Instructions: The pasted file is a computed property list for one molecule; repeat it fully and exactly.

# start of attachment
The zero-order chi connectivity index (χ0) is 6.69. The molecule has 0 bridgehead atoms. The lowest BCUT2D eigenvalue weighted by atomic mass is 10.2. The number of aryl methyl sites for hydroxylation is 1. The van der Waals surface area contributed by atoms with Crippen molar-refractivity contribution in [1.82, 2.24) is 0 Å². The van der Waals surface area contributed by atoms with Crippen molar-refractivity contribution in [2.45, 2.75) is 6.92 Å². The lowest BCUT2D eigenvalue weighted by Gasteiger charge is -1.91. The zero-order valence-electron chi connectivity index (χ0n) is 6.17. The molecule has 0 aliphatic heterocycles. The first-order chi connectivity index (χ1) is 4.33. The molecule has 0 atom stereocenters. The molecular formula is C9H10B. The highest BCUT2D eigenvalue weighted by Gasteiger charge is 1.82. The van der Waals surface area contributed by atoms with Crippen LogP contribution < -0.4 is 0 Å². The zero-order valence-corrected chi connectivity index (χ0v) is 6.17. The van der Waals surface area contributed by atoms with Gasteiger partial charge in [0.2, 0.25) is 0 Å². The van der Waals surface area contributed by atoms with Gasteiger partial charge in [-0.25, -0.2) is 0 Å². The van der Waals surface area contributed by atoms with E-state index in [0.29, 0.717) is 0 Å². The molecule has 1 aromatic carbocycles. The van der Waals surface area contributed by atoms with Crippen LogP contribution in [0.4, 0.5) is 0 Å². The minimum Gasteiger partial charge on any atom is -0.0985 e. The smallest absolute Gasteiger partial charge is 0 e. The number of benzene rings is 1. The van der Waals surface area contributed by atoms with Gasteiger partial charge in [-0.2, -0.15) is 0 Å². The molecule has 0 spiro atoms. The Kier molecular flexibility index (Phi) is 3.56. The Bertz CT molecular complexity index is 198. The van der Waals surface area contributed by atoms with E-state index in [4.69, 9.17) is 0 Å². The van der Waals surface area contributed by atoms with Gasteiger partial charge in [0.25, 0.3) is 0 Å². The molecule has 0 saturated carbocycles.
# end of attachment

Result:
The zero-order chi connectivity index (χ0) is 6.69. The molecule has 0 bridgehead atoms. The lowest BCUT2D eigenvalue weighted by atomic mass is 10.2. The number of aryl methyl sites for hydroxylation is 1. The van der Waals surface area contributed by atoms with Crippen molar-refractivity contribution in [1.82, 2.24) is 0 Å². The van der Waals surface area contributed by atoms with Crippen molar-refractivity contribution in [2.45, 2.75) is 6.92 Å². The lowest BCUT2D eigenvalue weighted by Gasteiger charge is -1.91. The zero-order valence-electron chi connectivity index (χ0n) is 6.17. The molecule has 0 aliphatic heterocycles. The first-order chi connectivity index (χ1) is 4.33. The molecule has 0 atom stereocenters. The molecular formula is C9H10B. The highest BCUT2D eigenvalue weighted by Gasteiger charge is 1.82. The van der Waals surface area contributed by atoms with Crippen LogP contribution < -0.4 is 0 Å². The zero-order valence-corrected chi connectivity index (χ0v) is 6.17. The van der Waals surface area contributed by atoms with Gasteiger partial charge in [0.2, 0.25) is 0 Å². The van der Waals surface area contributed by atoms with Gasteiger partial charge in [-0.25, -0.2) is 0 Å². The van der Waals surface area contributed by atoms with E-state index in [0.29, 0.717) is 0 Å². The molecule has 1 aromatic carbocycles. The van der Waals surface area contributed by atoms with Crippen LogP contribution in [0.4, 0.5) is 0 Å². The minimum Gasteiger partial charge on any atom is -0.0985 e. The smallest absolute Gasteiger partial charge is 0 e. The number of benzene rings is 1. The van der Waals surface area contributed by atoms with Gasteiger partial charge in [-0.2, -0.15) is 0 Å². The molecule has 0 spiro atoms. The Kier molecular flexibility index (Phi) is 3.56. The Bertz CT molecular complexity index is 198. The van der Waals surface area contributed by atoms with E-state index in [4.69, 9.17) is 0 Å². The van der Waals surface area contributed by atoms with Gasteiger partial charge in [0.25, 0.3) is 0 Å². The molecule has 0 saturated carbocycles.